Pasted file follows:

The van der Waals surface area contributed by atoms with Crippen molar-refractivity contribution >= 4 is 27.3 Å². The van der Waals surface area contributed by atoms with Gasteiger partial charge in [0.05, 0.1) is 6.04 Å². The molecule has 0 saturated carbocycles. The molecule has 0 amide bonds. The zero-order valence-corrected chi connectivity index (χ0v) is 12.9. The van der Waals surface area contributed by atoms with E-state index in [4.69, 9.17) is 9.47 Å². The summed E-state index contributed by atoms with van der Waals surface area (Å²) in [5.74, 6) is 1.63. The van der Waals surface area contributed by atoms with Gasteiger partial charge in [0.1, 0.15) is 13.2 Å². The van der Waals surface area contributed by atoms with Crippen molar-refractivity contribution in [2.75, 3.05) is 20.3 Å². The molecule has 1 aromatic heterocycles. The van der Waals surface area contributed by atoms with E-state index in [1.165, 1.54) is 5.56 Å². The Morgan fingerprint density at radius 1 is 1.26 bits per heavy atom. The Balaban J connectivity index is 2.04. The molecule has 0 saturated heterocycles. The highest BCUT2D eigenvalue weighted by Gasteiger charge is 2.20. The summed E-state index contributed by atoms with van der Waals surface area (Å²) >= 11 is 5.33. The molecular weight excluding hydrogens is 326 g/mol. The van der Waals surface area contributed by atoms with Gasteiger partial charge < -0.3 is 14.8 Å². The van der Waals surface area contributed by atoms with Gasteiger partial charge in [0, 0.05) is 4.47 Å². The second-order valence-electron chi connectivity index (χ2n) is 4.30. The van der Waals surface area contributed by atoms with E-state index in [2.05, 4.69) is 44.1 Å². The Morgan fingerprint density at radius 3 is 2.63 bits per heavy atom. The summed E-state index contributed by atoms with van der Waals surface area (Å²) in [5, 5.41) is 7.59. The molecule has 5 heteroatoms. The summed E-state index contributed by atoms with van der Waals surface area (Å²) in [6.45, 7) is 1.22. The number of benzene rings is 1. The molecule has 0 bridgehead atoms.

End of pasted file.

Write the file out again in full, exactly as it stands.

The van der Waals surface area contributed by atoms with Crippen molar-refractivity contribution >= 4 is 27.3 Å². The van der Waals surface area contributed by atoms with Gasteiger partial charge in [0.05, 0.1) is 6.04 Å². The molecule has 0 saturated carbocycles. The molecule has 0 amide bonds. The zero-order valence-corrected chi connectivity index (χ0v) is 12.9. The van der Waals surface area contributed by atoms with E-state index in [4.69, 9.17) is 9.47 Å². The summed E-state index contributed by atoms with van der Waals surface area (Å²) in [5.74, 6) is 1.63. The van der Waals surface area contributed by atoms with Gasteiger partial charge in [0.1, 0.15) is 13.2 Å². The van der Waals surface area contributed by atoms with Crippen molar-refractivity contribution in [2.75, 3.05) is 20.3 Å². The molecule has 1 aromatic heterocycles. The van der Waals surface area contributed by atoms with E-state index in [1.165, 1.54) is 5.56 Å². The Morgan fingerprint density at radius 1 is 1.26 bits per heavy atom. The Balaban J connectivity index is 2.04. The molecule has 0 saturated heterocycles. The highest BCUT2D eigenvalue weighted by Gasteiger charge is 2.20. The summed E-state index contributed by atoms with van der Waals surface area (Å²) >= 11 is 5.33. The molecular weight excluding hydrogens is 326 g/mol. The van der Waals surface area contributed by atoms with Gasteiger partial charge < -0.3 is 14.8 Å². The van der Waals surface area contributed by atoms with Gasteiger partial charge in [0, 0.05) is 4.47 Å². The second-order valence-electron chi connectivity index (χ2n) is 4.30. The van der Waals surface area contributed by atoms with E-state index in [2.05, 4.69) is 44.1 Å². The Morgan fingerprint density at radius 3 is 2.63 bits per heavy atom. The summed E-state index contributed by atoms with van der Waals surface area (Å²) in [5, 5.41) is 7.59. The molecule has 5 heteroatoms. The summed E-state index contributed by atoms with van der Waals surface area (Å²) in [6.45, 7) is 1.22. The number of benzene rings is 1. The molecule has 0 bridgehead atoms.